How did you conceive your first book?
‘Swallows Playing Chicken’ was published in the Fall of 2019 with Mansfield Publishing and has since been shortlisted for both the 2019 & 2020 ReLit Award for short fiction. The manuscript for this book was originally that of a novel. I was always uncomfortable with this approach, finding it a clumsy read. At one of Michael/Barry Callaghan’s grand parties I bumped into Bruce Myer and we had a brief discussion about my conundrum. It was agreed that the MS shouldn’t be torn up but be torn into short stories. And that’s the story around the story collection.
What specific incident incited/inspired your last piece of work (of any form or length)?
Falling powerfully and passionately in love with a brilliant and beautiful married woman twenty-two years younger than I has figured often in my work over the past couple of years since we split. Including today. She is not a memory but a tattoo on my soul that never fades.
How do other people contribute to your writing practice?
The only way that I’m truly able to judge my own work is to remove myself from it. I need to read it as if someone else wrote it. If I don’t like it, it’s theirs and no longer mine. I am not at all shy to reach out for help and opinions. The person that I rely on the most is my brother. He won’t choke on his criticism and he’s the best read person that I know.
What specific book(s) inspired your recent work?
‘Shuggie Bain’ by Douglas Stuart. The expansive detail and unforgiving truth telling is necessary.
Have you ever collaborated on a writing project with another writer? Or maybe you’ve collaborated with an artist/dancer/musician/actor? Can you share your experience?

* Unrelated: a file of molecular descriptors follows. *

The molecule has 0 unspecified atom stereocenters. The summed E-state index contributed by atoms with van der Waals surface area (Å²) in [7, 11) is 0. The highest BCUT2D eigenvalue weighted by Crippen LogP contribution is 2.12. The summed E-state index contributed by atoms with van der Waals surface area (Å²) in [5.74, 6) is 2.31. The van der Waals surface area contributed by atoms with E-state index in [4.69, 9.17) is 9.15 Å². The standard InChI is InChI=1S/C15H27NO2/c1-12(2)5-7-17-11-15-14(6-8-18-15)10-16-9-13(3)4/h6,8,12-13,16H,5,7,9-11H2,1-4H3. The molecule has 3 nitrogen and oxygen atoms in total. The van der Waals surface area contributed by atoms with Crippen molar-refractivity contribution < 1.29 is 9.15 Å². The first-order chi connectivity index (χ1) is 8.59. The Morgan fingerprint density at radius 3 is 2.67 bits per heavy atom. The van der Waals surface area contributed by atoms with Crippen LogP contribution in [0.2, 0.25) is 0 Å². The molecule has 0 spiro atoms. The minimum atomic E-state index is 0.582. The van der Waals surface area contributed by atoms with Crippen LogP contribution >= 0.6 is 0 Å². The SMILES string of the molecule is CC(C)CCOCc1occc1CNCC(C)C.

Lynn Crosbie is a brave and brilliant writer. We got into a random and remote ‘call and response’ writing project together a few years back. Huge fun. She’d send me a few crazed and clever lines and then it would be my turn to embellish or deepen the story. Back and forth we’d go. Literary chess.
What writers (or artists in other forms/media) have been formative in shaping how you write? How?
Writers that have impacted my writing are Aldous Huxley, Toni Morrison, J.D. Salinger, Cormac McCarthy, Gore Vidal, Patrick de Witt, Douglas Stuart, Roddy Doyle…
How is your writing practice informed by a sense of writing to or for others? Do you have an audience in mind when you write?
Writing for others or an audience is not at all what I do. Most often I don’t know what I’m doing or what I’ve done until it’s done. I can not imagine being conscious of some sensitive audience and thereby likely eroding your honesty.
What elements/aspects of writing give you pleasure?
Creating a character, place, tone and mood, a feeling or feelings – this gives me great pleasure in my writing. Just describing a certain sort of sky is a love of mine. And describing a love of mine. If it isn’t fabulism it must be poetry and honesty always.
Menear is most often described as an edgy, urgent, gritty and sometimes ‘transgressive’ short story writer with a soft heart and a sense of humour. You find him at that place where Salinger meets Cormac McCarthy for tea and cookies. He has been published widely in Canada. He is a 2019 and 2020 ReLit Awards finalist – in the short fiction category. A father of four, David has spent most of his life between Toronto and Montreal, but has also lived in big city England, and quaint village France. He studied art in New York City. David has won numerous international advertising awards for his creativity. He returned to Toronto for two years at ‘The Beach’, writing hard and playing tennis with terrifying enthusiasm and some certain mediocrity.